Accor reported last week that it had seen a major profit surge for the first half of 2023, crediting the figures to the pricing strategy of rooms.
Earnings show a major upswing in revenue for the hospitality group, seeing around AUD $410m in net profit, a 676 per cent jump year on year and revenue rose 35 per cent up to around AUD $2b.
“This momentum should continue for the coming months, driven by robust demand in both leisure and business tourism,” CEO and chairman, Accor, Sébastien Bazin, told Skift.
Heavily inflated operational costs have plagued many industries over the course of the last 12-18 months, however, Accor combatted the trend by effectively pricing its rooms to take rising costs into account, possibly better than other leading chains, as is reflected in Accor’s 1H23 earnings.
Out of all Accor offerings, the premium brands saw the best performance. The luxury and lifestyle division which accounts for around 60 per cent of the company’s earnings also saw a major increase in revenue of 40 per cent.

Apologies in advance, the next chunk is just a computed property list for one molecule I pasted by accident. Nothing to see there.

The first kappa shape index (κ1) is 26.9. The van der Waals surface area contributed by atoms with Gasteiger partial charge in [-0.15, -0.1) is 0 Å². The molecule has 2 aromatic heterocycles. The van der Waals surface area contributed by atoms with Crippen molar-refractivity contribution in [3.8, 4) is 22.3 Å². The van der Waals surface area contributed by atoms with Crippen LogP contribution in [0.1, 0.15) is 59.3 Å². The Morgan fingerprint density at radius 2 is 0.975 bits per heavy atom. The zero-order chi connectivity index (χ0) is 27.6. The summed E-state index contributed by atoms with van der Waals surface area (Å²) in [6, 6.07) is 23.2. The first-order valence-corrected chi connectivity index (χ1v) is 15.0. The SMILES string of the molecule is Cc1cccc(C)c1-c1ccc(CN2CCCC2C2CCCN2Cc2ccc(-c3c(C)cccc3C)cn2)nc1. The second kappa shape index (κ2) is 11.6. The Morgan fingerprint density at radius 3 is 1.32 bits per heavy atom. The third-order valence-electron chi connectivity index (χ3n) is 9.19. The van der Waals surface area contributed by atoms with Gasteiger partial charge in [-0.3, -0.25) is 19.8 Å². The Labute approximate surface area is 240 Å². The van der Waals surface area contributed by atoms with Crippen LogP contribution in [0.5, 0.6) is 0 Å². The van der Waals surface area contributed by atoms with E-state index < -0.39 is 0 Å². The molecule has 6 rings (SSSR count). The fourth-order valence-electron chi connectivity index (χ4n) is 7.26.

Asia Pacific and the Middle East were the leading regions with revenue per available room up 51 per cent, Europe and North Africa rose 32 per cent, while the Americas saw a 35 per cent increase, largely related to increased interest in Brazil.
In order to keep profits high, Accor is looking to lighten its asset portfolio, recently selling its headquarters for over AUD $700m.
The group is also ‘cutting the fat’ by pulling underperforming hotels from the portfolio. At the end of June 23, Accor had an inventory of 5,487 properties and expects to grow its room offerings by 2-3 per cent each year, down from the recently set target of between 3 and 5 per cent each year.